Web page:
This situation is unlikely to last beyond the primaries. Once the Republican field is whittled down to a single opponent against President Obama, there will likely be aired a range of concerns, from Chinese currency and exchange rate policies to the growing assertiveness of Chinese foreign policy toward its neighbors, many of which are also U.S. allies and friends.
The U.S. defense budget, which was raised in the course of the debate, will influence American policy toward China. With the failure of the “super committee,” the path is now set for sequestration and defense budget cuts in the $500 billion to $650 billion range. On top of the previously administered $450 billion cut, the Department of Defense is looking at $1 trillion in cuts in the coming years, which will inevitably affect recruiting, acquisition, training, maintenance, and R&D. Disappointingly, while almost all of the candidates said they deplored the projected cuts, no clear policy was enunciated by any of them about how they would deal with such slash-and-burn policies. In the absence of specifics, it is an open question how the Republican field would deal with the impact of budget cuts on the U.S. military posture in Asia, specifically its ability to respond to Chinese moves.
Nonetheless, what did come through from the debate is a broad consensus that current U.S. foreign policy is rudderless and lackluster. No matter who eventually wins the nomination, it appears clear that, should a Republican win in 2012, American foreign policy will follow a new and different path.
Reality Check: GOP Debate
- James Jay Carafano
One thing that should be abundantly clear after listening to all the issues raised in the debate is that America can’t be defended on the cheap. Regardless of what the candidates said tonight, the reality is that if one of them takes office, he or she will be commander in chief of a military that is under-funded and under-powered. President Obama has already put enough cuts on the table to leave the military smaller and less capable than when he took office.
Changing the trajectory of the U.S. military will require investing in the military and dealing with our fiscal crisis. This debate gave each candidate an opportunity to make a case for being up to the job.
Why Europe Matters to the Next President
- Sally McNamara
Europe didn’t come up as an issue with the GOP presidential candidates tonight, but that doesn’t mean it shouldn’t be a priority for them. They should be careful not to neglect America’s historic alliances across the Atlantic the way President Obama has.
The next U.S. Administration must focus on revitalizing America’s bilateral alliances with key European nations, especially the Anglo-American Special Relationship. Despite the European debt crisis dominating most discussions of Euro-American relations of late, the transatlantic relationship is bigger than the EU, and it is certainly far too important to tie to the future of a single European currency.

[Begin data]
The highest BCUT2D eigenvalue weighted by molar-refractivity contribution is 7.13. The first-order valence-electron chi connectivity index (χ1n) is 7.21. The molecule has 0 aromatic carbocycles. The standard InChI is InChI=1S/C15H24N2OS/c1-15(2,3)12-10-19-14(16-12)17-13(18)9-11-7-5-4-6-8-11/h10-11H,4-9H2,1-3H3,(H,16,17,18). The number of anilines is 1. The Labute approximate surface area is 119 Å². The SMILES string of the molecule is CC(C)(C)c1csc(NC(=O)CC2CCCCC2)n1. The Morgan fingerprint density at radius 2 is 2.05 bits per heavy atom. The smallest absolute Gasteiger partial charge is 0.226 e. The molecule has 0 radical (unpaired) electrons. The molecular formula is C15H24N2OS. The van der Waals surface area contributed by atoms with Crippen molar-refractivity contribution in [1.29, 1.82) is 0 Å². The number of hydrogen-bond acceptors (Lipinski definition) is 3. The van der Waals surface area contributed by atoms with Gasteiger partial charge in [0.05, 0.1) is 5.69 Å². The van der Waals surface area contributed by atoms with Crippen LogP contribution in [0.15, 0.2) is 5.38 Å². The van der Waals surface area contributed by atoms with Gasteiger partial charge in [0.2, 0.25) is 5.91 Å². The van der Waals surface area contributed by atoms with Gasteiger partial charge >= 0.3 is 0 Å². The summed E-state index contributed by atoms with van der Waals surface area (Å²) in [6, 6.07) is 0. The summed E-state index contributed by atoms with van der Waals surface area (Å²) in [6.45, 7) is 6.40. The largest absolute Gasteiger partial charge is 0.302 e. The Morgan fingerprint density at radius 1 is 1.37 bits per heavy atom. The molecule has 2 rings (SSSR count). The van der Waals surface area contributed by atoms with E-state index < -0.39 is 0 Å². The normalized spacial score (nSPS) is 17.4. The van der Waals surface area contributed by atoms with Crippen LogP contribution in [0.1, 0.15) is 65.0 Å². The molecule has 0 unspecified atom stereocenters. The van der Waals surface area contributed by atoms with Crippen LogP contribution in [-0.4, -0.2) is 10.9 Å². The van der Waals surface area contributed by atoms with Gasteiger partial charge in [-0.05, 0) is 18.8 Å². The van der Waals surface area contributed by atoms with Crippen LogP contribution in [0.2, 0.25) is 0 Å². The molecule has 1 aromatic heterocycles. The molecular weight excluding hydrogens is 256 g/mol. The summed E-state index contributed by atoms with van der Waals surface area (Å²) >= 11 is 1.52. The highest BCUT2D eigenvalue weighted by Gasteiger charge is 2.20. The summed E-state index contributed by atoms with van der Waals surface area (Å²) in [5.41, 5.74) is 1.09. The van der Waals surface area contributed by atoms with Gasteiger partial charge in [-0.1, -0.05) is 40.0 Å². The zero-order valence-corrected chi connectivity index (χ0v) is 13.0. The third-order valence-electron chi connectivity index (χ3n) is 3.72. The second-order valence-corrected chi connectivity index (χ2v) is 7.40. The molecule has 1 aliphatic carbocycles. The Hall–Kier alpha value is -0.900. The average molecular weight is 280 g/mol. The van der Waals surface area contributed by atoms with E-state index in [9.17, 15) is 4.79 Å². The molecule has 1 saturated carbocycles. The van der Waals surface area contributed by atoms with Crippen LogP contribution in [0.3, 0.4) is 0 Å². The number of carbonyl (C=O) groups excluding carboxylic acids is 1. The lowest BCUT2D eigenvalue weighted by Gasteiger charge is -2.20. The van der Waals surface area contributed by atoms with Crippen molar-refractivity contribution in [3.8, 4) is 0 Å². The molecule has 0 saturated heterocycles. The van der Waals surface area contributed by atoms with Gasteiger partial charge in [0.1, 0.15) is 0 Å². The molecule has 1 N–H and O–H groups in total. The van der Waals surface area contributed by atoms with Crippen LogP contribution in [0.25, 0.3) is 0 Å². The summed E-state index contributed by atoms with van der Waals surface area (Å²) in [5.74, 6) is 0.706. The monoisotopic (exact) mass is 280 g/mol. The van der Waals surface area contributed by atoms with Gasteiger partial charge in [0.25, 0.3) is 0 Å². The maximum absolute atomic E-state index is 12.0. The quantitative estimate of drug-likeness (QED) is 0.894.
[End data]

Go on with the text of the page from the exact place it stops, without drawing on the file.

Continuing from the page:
The next U.S. Administration shouldn’t neglect America’s bilateral alliances; in fact, the next Administration should invest the bulk of its time and attention to reinforcing them. Working closely with the U.K., the Netherlands, Poland, and other European nations, the United States will find that its closest partners in defending its many global interests are just across the Atlantic. America’s interests are common to Europe as well—including countering terrorism, preventing nuclear proliferation, promoting economic freedom, supporting democracy, preventing the redrawing of borders by force, and creating free energy markets in the world.
The United States and the nations of Europe share a common commitment to peace, justice, security, democracy, and freedom. Ensuring that its enduring alliances in Europe are maintained must be on the next Administration’s agenda.
Missile Defense Glaringly Absent from Debate
- Baker Spring
It is disappointing that missile defense did not come up in the Republican presidential national security debate in Washington. The debate over missile defense is not just about fielding another weapons system, because the matter of whether the U.S. will pursue a truly effective capability in this area speaks to a more fundamental policy issue.
During most of the Cold War, the United States chose not to field effective missile defenses, because its prevailing policy determined that leaving itself and its allies vulnerable to nuclear-armed missile attack strengthened stability. In a world where the proliferation of both nuclear weapons and ballistic missile delivery systems are looming, such vulnerability becomes a major source of instability. In short, Cold War notions that equate vulnerability with strategic stability are seriously flawed.
Any serious presidential candidate must address this issue of new formulas for strategic stability in a proliferating world. The proper alternative to Cold War policy is one based on the United States defending itself and its allies against strategic attacks to the best of its ability. A declared commitment by any of the candidates to field a robust missile defense capability would have been the best means for signaling a change in policy toward supporting a more defensive strategic posture. All the Republican presidential candidates missed an important opportunity to state that they recognize the need for this fundamental change in strategic policy.